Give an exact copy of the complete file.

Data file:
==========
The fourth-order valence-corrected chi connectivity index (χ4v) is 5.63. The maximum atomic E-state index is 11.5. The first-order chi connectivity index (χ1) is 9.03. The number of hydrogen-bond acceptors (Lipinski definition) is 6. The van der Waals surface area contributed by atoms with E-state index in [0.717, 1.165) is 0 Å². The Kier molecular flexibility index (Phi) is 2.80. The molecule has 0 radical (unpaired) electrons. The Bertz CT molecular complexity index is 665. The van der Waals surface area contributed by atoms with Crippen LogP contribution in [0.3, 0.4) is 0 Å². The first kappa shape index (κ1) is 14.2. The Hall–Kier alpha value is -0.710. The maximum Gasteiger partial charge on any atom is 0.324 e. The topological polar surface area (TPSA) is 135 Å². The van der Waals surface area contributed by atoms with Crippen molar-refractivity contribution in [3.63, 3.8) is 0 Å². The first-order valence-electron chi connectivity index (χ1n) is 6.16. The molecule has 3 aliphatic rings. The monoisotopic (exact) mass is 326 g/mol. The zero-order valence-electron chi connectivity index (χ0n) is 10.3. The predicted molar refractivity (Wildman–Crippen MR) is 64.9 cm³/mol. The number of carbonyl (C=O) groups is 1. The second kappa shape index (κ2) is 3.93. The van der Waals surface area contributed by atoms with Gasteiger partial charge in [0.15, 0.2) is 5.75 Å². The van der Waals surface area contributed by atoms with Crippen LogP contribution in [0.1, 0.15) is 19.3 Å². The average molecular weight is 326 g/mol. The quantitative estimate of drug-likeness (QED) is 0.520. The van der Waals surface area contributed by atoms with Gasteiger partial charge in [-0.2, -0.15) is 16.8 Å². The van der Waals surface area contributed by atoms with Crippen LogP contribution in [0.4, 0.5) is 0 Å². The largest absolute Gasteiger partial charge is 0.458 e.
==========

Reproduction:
The fourth-order valence-corrected chi connectivity index (χ4v) is 5.63. The maximum atomic E-state index is 11.5. The first-order chi connectivity index (χ1) is 9.03. The number of hydrogen-bond acceptors (Lipinski definition) is 6. The van der Waals surface area contributed by atoms with E-state index in [0.717, 1.165) is 0 Å². The Kier molecular flexibility index (Phi) is 2.80. The molecule has 0 radical (unpaired) electrons. The Bertz CT molecular complexity index is 665. The van der Waals surface area contributed by atoms with Crippen LogP contribution in [0.3, 0.4) is 0 Å². The first kappa shape index (κ1) is 14.2. The Hall–Kier alpha value is -0.710. The maximum Gasteiger partial charge on any atom is 0.324 e. The topological polar surface area (TPSA) is 135 Å². The van der Waals surface area contributed by atoms with Crippen molar-refractivity contribution in [3.63, 3.8) is 0 Å². The first-order valence-electron chi connectivity index (χ1n) is 6.16. The molecule has 3 aliphatic rings. The monoisotopic (exact) mass is 326 g/mol. The zero-order valence-electron chi connectivity index (χ0n) is 10.3. The predicted molar refractivity (Wildman–Crippen MR) is 64.9 cm³/mol. The number of carbonyl (C=O) groups is 1. The second kappa shape index (κ2) is 3.93. The van der Waals surface area contributed by atoms with Gasteiger partial charge in [0.15, 0.2) is 5.75 Å². The van der Waals surface area contributed by atoms with Crippen LogP contribution in [0.1, 0.15) is 19.3 Å². The average molecular weight is 326 g/mol. The quantitative estimate of drug-likeness (QED) is 0.520. The van der Waals surface area contributed by atoms with Gasteiger partial charge in [-0.2, -0.15) is 16.8 Å². The van der Waals surface area contributed by atoms with Crippen LogP contribution in [0.4, 0.5) is 0 Å². The largest absolute Gasteiger partial charge is 0.458 e.